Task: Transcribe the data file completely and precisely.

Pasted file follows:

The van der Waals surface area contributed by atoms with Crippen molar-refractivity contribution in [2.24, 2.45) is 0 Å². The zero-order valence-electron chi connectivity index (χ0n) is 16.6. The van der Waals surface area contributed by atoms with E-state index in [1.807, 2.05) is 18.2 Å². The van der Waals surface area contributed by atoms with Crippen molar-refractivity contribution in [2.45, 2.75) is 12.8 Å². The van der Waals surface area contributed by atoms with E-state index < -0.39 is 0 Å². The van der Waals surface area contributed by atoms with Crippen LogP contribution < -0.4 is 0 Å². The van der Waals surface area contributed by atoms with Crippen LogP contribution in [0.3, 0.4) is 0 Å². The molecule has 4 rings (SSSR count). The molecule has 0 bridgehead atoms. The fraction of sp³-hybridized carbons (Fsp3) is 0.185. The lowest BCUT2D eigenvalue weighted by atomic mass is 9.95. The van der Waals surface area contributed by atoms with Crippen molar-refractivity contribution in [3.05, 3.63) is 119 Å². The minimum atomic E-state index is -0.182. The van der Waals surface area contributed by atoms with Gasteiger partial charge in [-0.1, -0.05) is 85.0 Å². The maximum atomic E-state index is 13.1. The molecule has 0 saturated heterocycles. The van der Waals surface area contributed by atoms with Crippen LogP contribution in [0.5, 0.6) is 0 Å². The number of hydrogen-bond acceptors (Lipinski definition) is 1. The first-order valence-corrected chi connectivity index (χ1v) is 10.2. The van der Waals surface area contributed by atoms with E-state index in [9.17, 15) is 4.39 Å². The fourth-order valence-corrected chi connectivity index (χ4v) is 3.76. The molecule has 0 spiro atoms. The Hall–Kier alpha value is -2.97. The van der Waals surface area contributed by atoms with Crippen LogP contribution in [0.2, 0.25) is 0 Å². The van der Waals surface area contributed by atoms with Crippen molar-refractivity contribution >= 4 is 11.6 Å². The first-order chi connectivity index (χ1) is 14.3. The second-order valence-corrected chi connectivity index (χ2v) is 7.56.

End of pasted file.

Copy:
The van der Waals surface area contributed by atoms with Crippen molar-refractivity contribution in [2.24, 2.45) is 0 Å². The zero-order valence-electron chi connectivity index (χ0n) is 16.6. The van der Waals surface area contributed by atoms with E-state index in [1.807, 2.05) is 18.2 Å². The van der Waals surface area contributed by atoms with Crippen molar-refractivity contribution in [2.45, 2.75) is 12.8 Å². The van der Waals surface area contributed by atoms with E-state index < -0.39 is 0 Å². The van der Waals surface area contributed by atoms with Crippen LogP contribution < -0.4 is 0 Å². The van der Waals surface area contributed by atoms with Crippen LogP contribution in [0.3, 0.4) is 0 Å². The molecule has 4 rings (SSSR count). The molecule has 0 bridgehead atoms. The fraction of sp³-hybridized carbons (Fsp3) is 0.185. The lowest BCUT2D eigenvalue weighted by atomic mass is 9.95. The van der Waals surface area contributed by atoms with Crippen molar-refractivity contribution in [3.05, 3.63) is 119 Å². The minimum atomic E-state index is -0.182. The van der Waals surface area contributed by atoms with Gasteiger partial charge in [-0.1, -0.05) is 85.0 Å². The maximum atomic E-state index is 13.1. The molecule has 0 saturated heterocycles. The van der Waals surface area contributed by atoms with Crippen LogP contribution in [0.5, 0.6) is 0 Å². The number of hydrogen-bond acceptors (Lipinski definition) is 1. The first-order valence-corrected chi connectivity index (χ1v) is 10.2. The van der Waals surface area contributed by atoms with E-state index in [9.17, 15) is 4.39 Å². The fourth-order valence-corrected chi connectivity index (χ4v) is 3.76. The molecule has 0 spiro atoms. The Hall–Kier alpha value is -2.97. The van der Waals surface area contributed by atoms with Crippen LogP contribution in [0.2, 0.25) is 0 Å². The van der Waals surface area contributed by atoms with Crippen molar-refractivity contribution >= 4 is 11.6 Å². The first-order chi connectivity index (χ1) is 14.3. The second-order valence-corrected chi connectivity index (χ2v) is 7.56.